A brief history of the Whitsundays
Anchored off the coast of Mackay on June 1st 1770 Captain Cook set sail North upon the Endeavour for what was going to be one of the most spectacular stretches of his first voyage around the world.
Two days later on the feast of Pentecost, during the festival of Whitsun; the crew of the endeavor found themselves sailing between inhabited island paradises dotted throughout the crystal clear waters of the Coral Sea. The peace and tranquility of this passage was to bely its unpredictable and violent beginnings. Formed 110million years prior; born of raging volcanoes and the violent realignments of the planets tectonic plates; centuries of debris fused into solid rock, and by the time Cook ventured north through the passage the beauty of the area was undeniable. These islands were to become known as the Cumberland Islands, with the Whitsunday Passage and Pentecost Island deriving their names from this first voyage. By 1802 the HMS Investigator had travelled this route and mapped the inner edge of the reef too.
1770 may well be a definitive moment in the European settlement of the area, but the islands themselves had long provided the native aboriginal people with rich lands and sustenance. In fact archeological evidence has shown the islands to have been continuously inhabited for a period exceeding 8000 years. Most recently these islands were inhabited by the Ngaro people; roughly translated as ‘the vanishing people’. It is speculated that this name comes from the tendency of these nomadic people to leave the mainland in times of difficulty and take refuge on the various islands; effectively disappearing from those unaware of the tropical paradise across the ocean.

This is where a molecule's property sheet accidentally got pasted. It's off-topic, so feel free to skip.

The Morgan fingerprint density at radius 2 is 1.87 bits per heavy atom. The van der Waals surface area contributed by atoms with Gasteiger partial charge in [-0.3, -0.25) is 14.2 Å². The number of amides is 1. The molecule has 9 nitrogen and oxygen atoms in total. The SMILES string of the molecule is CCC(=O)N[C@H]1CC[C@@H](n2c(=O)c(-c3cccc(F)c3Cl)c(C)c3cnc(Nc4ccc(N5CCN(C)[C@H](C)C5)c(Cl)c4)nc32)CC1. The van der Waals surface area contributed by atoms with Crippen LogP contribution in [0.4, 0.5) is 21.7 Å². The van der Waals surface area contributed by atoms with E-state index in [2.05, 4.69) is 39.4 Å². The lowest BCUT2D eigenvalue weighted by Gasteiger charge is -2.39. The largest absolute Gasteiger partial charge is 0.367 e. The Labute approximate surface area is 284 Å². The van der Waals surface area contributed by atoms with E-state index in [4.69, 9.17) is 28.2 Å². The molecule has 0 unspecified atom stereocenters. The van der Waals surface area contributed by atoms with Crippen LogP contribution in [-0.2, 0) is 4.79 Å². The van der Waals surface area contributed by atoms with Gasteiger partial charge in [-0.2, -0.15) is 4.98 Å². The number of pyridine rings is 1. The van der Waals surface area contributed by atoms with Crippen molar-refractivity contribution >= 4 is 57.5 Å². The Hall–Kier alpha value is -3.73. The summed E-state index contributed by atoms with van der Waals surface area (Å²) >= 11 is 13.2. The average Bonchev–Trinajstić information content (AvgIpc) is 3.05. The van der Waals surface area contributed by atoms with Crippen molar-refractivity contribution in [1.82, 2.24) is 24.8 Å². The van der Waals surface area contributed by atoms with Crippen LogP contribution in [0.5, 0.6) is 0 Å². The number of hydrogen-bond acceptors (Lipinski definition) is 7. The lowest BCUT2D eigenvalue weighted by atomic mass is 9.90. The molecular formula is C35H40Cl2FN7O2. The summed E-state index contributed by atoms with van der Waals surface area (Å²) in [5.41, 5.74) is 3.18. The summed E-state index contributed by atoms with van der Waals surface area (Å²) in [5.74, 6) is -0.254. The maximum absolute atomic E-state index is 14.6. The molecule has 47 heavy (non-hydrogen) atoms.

Due to this rich history the various islands have a wealth of cultural significance, folklore, and artifacts adorning the landscapes. A great example of this is the wall paintings at Nara Inlet on Hook Island; these paintings depict a rich source of fish, turtle and rock oysters for the inhabitants of the islands; and provide a significant insight into the cultural significance this area was to these people.
Early white settlers in the area ranged from stranded and shipwrecked sailors to timber cutters; and by the 1880’s pastoral leases were being granted on the larger islands; and the attraction of the area was becoming well recognised.
The 1920’s sparked the birth of tourism in the area; this was largely a result of passengers from the thriving coastal trade taking days ashore these tropical islands; more often than not South Molle. Academics studying the reef were also running biannual school holiday camps to encourage study of the marine sciences; eventually taking a permanent base on Hayman Island.
It soon became clear that the tourist trade would prove more profitable than the fruits of the land alone, and by 1929 the regions ‘first resort’ was established by the Nicolson family on Lindeman Island. Others soon followed with resorts quickly established on West Molle (known more commonly today as Daydream Island); Happy Bay and Palm Bay on Long Island; and notably on Hayman Island. The latter eventually taken over by Reg Ansett in 1947, marking the introduction of big business into the Whitsunday tourism sector.
The islands have continued to evolve with the tourism industry, and remain protected national parks as a whole; this has enabled the world the freedom to explore one of the most spectacular places on earth, without overwhelming the ecosystem of the area.